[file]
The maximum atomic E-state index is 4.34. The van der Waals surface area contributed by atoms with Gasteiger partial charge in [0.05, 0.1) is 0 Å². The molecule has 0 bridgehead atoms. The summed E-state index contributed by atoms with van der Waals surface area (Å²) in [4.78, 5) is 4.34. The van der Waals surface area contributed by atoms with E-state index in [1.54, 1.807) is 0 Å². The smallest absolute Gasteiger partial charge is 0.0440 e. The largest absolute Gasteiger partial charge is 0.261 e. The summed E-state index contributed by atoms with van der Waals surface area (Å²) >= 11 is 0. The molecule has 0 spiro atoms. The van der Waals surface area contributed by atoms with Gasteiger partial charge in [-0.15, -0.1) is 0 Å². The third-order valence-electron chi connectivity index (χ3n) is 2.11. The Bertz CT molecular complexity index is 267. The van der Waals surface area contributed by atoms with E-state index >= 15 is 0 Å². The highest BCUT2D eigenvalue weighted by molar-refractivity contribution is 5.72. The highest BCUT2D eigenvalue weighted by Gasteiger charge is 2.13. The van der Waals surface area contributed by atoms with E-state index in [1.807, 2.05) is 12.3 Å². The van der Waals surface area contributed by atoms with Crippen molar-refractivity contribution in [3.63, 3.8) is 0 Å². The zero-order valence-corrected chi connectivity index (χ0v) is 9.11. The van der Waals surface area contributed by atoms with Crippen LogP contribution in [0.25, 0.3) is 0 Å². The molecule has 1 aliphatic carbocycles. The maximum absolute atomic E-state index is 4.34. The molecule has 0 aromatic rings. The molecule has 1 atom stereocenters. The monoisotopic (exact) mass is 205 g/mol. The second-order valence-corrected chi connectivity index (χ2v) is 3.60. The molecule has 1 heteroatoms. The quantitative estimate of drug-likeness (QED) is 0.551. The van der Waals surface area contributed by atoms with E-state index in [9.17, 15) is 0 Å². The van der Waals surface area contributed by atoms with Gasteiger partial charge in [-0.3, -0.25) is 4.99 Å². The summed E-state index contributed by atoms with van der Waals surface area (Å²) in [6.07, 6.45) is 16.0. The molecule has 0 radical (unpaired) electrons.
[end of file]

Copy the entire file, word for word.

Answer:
The maximum atomic E-state index is 4.34. The van der Waals surface area contributed by atoms with Gasteiger partial charge in [0.05, 0.1) is 0 Å². The molecule has 0 bridgehead atoms. The summed E-state index contributed by atoms with van der Waals surface area (Å²) in [4.78, 5) is 4.34. The van der Waals surface area contributed by atoms with E-state index in [1.54, 1.807) is 0 Å². The smallest absolute Gasteiger partial charge is 0.0440 e. The largest absolute Gasteiger partial charge is 0.261 e. The summed E-state index contributed by atoms with van der Waals surface area (Å²) >= 11 is 0. The molecule has 0 spiro atoms. The van der Waals surface area contributed by atoms with Gasteiger partial charge in [-0.15, -0.1) is 0 Å². The third-order valence-electron chi connectivity index (χ3n) is 2.11. The Bertz CT molecular complexity index is 267. The van der Waals surface area contributed by atoms with E-state index >= 15 is 0 Å². The highest BCUT2D eigenvalue weighted by molar-refractivity contribution is 5.72. The highest BCUT2D eigenvalue weighted by Gasteiger charge is 2.13. The van der Waals surface area contributed by atoms with E-state index in [1.807, 2.05) is 12.3 Å². The van der Waals surface area contributed by atoms with Crippen molar-refractivity contribution in [3.63, 3.8) is 0 Å². The zero-order valence-corrected chi connectivity index (χ0v) is 9.11. The van der Waals surface area contributed by atoms with Crippen LogP contribution in [0.25, 0.3) is 0 Å². The molecule has 1 aliphatic carbocycles. The maximum absolute atomic E-state index is 4.34. The molecule has 0 aromatic rings. The molecule has 1 atom stereocenters. The monoisotopic (exact) mass is 205 g/mol. The second-order valence-corrected chi connectivity index (χ2v) is 3.60. The molecule has 1 heteroatoms. The quantitative estimate of drug-likeness (QED) is 0.551. The van der Waals surface area contributed by atoms with E-state index in [9.17, 15) is 0 Å². The van der Waals surface area contributed by atoms with Gasteiger partial charge in [-0.3, -0.25) is 4.99 Å². The summed E-state index contributed by atoms with van der Waals surface area (Å²) in [6.07, 6.45) is 16.0. The molecule has 0 radical (unpaired) electrons.